Bolshoy Klimetsk Island, Karelia, Russia, February 9, 2024
In June 2022, remains were found at the Holy Trinity-Klimetsk Monastery on Bolshoy Klimetsk Island in the Russian Republic of Karelia.
After in-depth study, it was determined that they belong to St. Jonah of Klimetsk, an ascetic saint of the 15th–16th century who founded the monastery. And based on a report from His Eminence Metropolitan Konstantin of Petrozavodsk and Karelia, the remains were blessed to be venerated as holy relics by His Holiness Patriarch Kirill of Moscow last month, reports the Diocese of Petrozavodsk.
A diocesan feast of the uncovering of his relics was also established for June 16/29.
The process of finding and verifying the relics of St. Jonah began in August 2020, when Met. Konstantin established a commission for that purpose. The excavation, which lasted a day and a half, began with a moleben before the start of any good work and a prayer to St. Jonah.
Eventually, the remains of an old chapel that once stood over the grave of St. Jonah were uncovered, and then the remains of the saint.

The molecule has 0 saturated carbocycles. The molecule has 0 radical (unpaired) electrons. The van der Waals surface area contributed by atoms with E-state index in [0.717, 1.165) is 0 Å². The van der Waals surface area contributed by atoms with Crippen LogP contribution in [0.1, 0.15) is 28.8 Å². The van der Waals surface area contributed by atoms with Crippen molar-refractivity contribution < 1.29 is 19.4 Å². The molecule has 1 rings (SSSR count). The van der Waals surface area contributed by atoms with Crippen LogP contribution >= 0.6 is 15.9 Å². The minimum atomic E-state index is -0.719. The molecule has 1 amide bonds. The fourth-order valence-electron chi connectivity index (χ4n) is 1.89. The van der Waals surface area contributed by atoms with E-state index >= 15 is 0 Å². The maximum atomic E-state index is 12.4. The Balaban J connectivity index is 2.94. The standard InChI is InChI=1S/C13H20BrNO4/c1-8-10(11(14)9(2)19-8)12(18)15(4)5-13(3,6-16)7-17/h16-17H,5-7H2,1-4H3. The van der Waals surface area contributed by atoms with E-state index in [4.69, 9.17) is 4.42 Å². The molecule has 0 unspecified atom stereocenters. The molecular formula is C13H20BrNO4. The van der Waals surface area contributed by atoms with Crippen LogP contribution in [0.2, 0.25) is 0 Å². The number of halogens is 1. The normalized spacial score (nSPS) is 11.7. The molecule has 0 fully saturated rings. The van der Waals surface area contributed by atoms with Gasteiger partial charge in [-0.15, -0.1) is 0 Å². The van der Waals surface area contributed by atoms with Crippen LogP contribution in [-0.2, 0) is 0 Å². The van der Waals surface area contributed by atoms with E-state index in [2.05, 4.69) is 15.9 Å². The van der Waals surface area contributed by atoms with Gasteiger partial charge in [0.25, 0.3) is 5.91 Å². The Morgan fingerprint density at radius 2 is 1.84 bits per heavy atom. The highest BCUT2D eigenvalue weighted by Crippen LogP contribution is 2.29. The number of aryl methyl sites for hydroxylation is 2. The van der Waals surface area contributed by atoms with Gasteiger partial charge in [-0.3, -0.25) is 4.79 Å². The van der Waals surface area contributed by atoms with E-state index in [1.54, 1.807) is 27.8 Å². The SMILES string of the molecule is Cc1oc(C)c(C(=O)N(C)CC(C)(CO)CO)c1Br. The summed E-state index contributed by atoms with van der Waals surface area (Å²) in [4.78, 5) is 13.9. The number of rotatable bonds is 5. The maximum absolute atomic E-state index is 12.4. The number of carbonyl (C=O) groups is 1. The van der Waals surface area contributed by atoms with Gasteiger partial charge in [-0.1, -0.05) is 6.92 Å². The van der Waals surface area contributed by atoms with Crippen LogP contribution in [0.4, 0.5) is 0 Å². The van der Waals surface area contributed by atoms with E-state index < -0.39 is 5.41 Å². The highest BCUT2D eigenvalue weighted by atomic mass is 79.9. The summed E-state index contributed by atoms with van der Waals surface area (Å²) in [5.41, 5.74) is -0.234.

“The remains, which had lain in the ground for 486 years, were brought to the surface with care and reverence, then examined and described by a forensic expert and placed in wooden ark boxes specially prepared for this purpose.”
Half of St. Jonah’s relics were found on June 29, 2022, and the other half on August 25.
Upon completion of the archaeological work, architectural-historical, anthropological, isotopic and medical-forensic studies were carried out, by which it was established that the remains reliably belong to St. Jonah (†1534).
Photo: oca.org St. Jonah of Klimetsk, in the world John, became a monk, and founded the Klimetsk Trinity Monastery in fulfillment of a vow.
In 1490 he had been caught by a storm on Lake Onega. When there was no hope for survival, John cried out to the Lord, entreating Him to preserve his life so he might repent and serve God. The boat was thrown onto a sandbar by the waves. There he heard the voice of the Lord commanding him to found a monastery in honor of the Life-Creating Trinity.
He miraculously discovered a holy icon on a juniper tree. The saint fulfilled the will of the Lord and built a monastery with two churches, one dedicated to the Most Holy Trinity and the other in honor of St. Nicholas, protector of those who sail and those who travel.
Refusing the rank of igumen, St. Jonah remained a simple monk at the monastery. He died on June 6, 1534. A church was built over his relics, and was dedicated to Sts. Zachariah and Elizabeth.